Last month DOT announced plans for the city’s first 20 mph zone, located in the Claremont section of the Bronx. The agency’s presentation to the local community board is now online [PDF], so you can see how DOT plans to implement the slow zone strategy in what could be the first of several neighborhoods. The approach is low-cost but should be effective: Every entrance to the area will be marked with a highly visible “gateway” announcing the reduced speed limit, and the neighborhood will be blanketed with regularly-spaced speed humps.
A number of factors led DOT to select this quarter square mile of Claremont for the city’s first slow zone. There are five schools in the area, and the streets are relatively dangerous — the number of injuries per mile is higher than almost three-quarters of NYC’s streets. The DOT presentation also notes that Claremont has clearly defined boundaries, with an elevated train on the west and the Sheridan Expressway on the east, making it easier to set the zone apart from the other city streets.
When drivers enter that zone, it will be immediately clear that they are meant to slow down. At each entry point, large signs announcing the 20 mph zone and surface markings narrowing the right-of-way will replace one parking space on each side of the street. Compare the rendering above to a typical school zone treatment, where the signs don’t figure so prominently within the motorist’s field of vision:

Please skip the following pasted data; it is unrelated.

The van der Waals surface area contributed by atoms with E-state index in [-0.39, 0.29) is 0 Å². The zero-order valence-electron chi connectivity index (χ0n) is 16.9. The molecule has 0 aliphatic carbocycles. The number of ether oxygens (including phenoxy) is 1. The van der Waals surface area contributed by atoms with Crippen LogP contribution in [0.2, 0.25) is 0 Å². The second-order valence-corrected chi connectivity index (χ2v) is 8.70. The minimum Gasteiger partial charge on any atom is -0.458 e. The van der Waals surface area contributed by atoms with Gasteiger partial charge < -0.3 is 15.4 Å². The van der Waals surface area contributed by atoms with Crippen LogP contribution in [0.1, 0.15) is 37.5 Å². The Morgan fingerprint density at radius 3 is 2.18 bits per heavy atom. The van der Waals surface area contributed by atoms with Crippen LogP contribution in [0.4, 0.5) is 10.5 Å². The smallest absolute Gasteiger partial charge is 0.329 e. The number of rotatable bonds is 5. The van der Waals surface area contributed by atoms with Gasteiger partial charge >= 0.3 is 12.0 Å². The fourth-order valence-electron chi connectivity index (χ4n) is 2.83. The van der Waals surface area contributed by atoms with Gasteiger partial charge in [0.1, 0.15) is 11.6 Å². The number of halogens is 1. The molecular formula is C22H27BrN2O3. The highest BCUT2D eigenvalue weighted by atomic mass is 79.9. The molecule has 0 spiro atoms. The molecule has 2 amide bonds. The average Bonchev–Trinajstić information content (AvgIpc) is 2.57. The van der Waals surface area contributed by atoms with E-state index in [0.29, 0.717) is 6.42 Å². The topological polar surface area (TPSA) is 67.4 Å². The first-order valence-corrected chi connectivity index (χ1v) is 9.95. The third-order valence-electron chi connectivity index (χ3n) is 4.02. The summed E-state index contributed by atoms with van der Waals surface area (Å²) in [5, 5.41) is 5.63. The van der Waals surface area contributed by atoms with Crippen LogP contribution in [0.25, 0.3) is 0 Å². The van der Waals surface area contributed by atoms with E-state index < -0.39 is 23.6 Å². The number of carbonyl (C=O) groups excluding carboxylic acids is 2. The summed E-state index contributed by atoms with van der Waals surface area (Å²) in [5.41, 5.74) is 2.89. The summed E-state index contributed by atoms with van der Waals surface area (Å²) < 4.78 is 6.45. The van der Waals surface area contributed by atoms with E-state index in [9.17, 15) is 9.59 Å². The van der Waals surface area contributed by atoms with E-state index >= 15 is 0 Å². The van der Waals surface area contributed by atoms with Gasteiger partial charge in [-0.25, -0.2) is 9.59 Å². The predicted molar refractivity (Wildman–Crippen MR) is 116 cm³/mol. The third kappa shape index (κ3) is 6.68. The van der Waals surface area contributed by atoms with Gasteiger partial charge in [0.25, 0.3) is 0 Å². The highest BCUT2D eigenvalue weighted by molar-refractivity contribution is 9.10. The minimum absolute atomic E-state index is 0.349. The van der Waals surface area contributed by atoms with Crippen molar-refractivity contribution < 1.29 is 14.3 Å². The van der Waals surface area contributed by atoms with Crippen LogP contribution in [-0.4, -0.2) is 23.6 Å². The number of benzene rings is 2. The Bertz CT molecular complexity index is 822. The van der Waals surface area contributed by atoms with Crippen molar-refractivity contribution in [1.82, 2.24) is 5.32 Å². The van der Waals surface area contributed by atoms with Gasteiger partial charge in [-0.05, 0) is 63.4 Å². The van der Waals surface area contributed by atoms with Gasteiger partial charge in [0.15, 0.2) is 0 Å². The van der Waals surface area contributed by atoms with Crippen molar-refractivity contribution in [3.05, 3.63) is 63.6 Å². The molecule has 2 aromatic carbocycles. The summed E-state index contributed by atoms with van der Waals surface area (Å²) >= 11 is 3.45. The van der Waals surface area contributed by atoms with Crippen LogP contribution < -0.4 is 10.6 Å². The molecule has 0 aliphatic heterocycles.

Within the borders of the slow zone, DOT will add speed humps at regular intervals to physically enforce the 20 mph limit. Near the five schools, the speed humps will be spaced to keep traffic moving even slower, at 15 mph. Between the speed humps, markings on the street will regularly remind drivers of the speed limit.
The 20 mph zone approach has proved enormously successful in London. There, more than 400 slow zones have been put in place, covering 11 percent of the road length of the city. In some of them, speeds are controlled with physical traffic calming measures, and in others, cameras enforce the 20 mph limit. The total number of serious traffic fatalities and injuries has fallen by 46 percent within London’s slow zones, according to the British Medical Journal, preventing an estimated 27 deaths and serious injuries each year.